The Addams Family (TV series)
|The Addams Family|
|Created by||Charles Addams|
|Developed by||David Levy|
|Opening theme||Vic Mizzy|
|Country of origin||United States|
|No. of seasons||2|
|No. of episodes||64 (List of episodes)|
|Executive producer(s)||David Levy|
Exeter, New Hampshire
|Running time||25 minutes|
|Distributor||MGM Television (through The Program Exchange)|
|Original run||September 18, 1964– April 8, 1966|
|Followed by||Halloween with the New Addams Family.|
The Addams Family is an American television series based on the characters in Charles Addams' New Yorker cartoons. The 30-minute series was shot in black-and-white and aired for two seasons on ABC from September 18, 1964, to April 8, 1966, for a total of 64 episodes. It is often compared to its CBS rival, The Munsters, which ran for the same two seasons and achieved somewhat higher Nielsen ratings. The show is the first adaptation of the characters to feature The Addams Family Theme.
The Addams Family was originally produced by Filmways, Inc. at General Service Studios in Hollywood, California. Successor company MGM Television (via The Program Exchange for broadcast syndication and 20th Century Fox Home Entertainment for home video/DVD) now own the rights to the show.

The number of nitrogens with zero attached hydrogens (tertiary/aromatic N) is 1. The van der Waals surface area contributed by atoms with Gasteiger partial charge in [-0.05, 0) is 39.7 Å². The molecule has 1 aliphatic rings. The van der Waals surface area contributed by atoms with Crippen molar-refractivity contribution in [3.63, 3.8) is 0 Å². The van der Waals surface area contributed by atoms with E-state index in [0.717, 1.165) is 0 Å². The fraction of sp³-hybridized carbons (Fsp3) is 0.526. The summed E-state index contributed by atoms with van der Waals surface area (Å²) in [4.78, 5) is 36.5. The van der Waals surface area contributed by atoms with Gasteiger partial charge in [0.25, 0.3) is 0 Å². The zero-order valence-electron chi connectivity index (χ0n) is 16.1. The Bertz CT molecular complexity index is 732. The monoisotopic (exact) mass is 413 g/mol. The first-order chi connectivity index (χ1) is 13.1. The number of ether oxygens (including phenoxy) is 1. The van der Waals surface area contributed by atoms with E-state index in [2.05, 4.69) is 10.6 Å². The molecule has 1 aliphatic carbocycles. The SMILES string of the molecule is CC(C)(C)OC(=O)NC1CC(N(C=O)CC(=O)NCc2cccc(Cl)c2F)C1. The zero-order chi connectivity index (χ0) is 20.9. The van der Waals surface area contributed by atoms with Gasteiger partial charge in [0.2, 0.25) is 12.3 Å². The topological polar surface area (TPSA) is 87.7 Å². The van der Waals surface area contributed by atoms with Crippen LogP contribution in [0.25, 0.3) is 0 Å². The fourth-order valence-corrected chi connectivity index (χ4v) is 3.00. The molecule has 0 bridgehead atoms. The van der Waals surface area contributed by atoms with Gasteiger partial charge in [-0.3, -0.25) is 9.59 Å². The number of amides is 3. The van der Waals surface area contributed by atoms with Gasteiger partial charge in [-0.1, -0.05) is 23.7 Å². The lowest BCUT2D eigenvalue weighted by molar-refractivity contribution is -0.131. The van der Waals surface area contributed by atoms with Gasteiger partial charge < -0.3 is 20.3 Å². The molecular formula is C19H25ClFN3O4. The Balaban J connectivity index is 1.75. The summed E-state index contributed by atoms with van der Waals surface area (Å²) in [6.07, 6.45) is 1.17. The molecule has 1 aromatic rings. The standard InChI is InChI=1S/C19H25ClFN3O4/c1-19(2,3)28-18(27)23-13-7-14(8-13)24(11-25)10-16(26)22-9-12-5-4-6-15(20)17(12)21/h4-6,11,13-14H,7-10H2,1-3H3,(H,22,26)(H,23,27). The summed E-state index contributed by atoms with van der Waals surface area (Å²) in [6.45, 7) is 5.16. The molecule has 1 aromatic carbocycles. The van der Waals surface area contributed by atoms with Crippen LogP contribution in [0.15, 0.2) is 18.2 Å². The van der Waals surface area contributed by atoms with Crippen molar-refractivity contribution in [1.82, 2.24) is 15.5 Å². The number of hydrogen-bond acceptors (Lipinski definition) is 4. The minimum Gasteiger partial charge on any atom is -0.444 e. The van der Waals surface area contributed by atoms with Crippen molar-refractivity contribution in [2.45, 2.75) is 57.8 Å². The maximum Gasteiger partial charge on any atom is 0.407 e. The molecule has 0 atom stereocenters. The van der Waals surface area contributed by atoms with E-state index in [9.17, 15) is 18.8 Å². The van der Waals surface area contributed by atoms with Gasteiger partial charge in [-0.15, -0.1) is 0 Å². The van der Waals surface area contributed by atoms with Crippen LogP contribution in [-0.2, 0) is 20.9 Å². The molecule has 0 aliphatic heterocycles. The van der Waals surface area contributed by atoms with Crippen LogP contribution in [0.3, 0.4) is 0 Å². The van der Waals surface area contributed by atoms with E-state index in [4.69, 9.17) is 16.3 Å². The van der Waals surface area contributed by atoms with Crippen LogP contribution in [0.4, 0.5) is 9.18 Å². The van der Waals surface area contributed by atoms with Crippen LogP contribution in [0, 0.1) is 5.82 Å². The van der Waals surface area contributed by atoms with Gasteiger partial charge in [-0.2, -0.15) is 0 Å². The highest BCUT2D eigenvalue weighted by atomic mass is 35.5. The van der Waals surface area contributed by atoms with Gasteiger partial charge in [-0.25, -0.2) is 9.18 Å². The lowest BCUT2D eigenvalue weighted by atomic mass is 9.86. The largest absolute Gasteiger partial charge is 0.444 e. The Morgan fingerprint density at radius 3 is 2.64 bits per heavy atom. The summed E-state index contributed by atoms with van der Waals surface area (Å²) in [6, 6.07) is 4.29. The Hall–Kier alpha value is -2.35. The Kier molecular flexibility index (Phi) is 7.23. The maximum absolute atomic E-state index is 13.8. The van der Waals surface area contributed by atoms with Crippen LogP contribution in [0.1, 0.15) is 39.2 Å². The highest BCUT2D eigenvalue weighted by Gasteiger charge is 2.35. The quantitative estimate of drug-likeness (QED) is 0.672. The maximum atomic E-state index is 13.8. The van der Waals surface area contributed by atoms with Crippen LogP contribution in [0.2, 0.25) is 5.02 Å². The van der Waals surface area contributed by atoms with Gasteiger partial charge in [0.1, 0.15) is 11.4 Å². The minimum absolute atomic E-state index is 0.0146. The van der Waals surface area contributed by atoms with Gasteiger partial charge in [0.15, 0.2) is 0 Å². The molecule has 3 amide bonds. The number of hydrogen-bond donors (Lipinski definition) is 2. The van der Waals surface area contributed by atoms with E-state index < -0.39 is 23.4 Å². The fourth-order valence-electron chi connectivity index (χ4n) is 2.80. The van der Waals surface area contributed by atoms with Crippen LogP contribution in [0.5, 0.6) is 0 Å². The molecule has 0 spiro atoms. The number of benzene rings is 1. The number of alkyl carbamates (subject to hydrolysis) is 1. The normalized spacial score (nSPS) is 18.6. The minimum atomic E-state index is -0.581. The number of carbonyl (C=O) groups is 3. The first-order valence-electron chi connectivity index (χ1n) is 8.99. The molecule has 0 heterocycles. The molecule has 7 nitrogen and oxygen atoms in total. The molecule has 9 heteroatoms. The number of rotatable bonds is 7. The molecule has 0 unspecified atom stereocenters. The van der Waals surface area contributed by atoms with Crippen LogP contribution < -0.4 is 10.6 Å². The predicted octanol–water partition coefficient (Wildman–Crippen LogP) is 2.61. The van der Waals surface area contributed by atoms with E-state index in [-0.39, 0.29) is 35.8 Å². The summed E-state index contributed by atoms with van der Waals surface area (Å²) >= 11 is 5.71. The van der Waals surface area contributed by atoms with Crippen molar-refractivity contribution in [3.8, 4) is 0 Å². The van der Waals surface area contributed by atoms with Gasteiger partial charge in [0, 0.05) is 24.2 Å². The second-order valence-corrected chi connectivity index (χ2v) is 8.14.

The very wealthy, endlessly enthusiastic Gomez Addams (John Astin) is madly in love with his refined wife, the former Morticia Frump (Carolyn Jones). Along with their daughter Wednesday (Lisa Loring), their son Pugsley (Ken Weatherwax), Uncle Fester (Jackie Coogan), and Grandmama (Blossom Rock), they reside in an ornate, gloomy, Second Empire-style mansion, attended by their servants: Lurch (Ted Cassidy), the towering butler, and Thing (billed as "itself" but played by Cassidy), a disembodied hand that usually appears out of a small wooden box. Occasionally, episodes would feature relatives or other members of their weird subculture, such as Cousin Itt (Felix Silla) or Morticia's older sister, Ophelia (also played by Jones).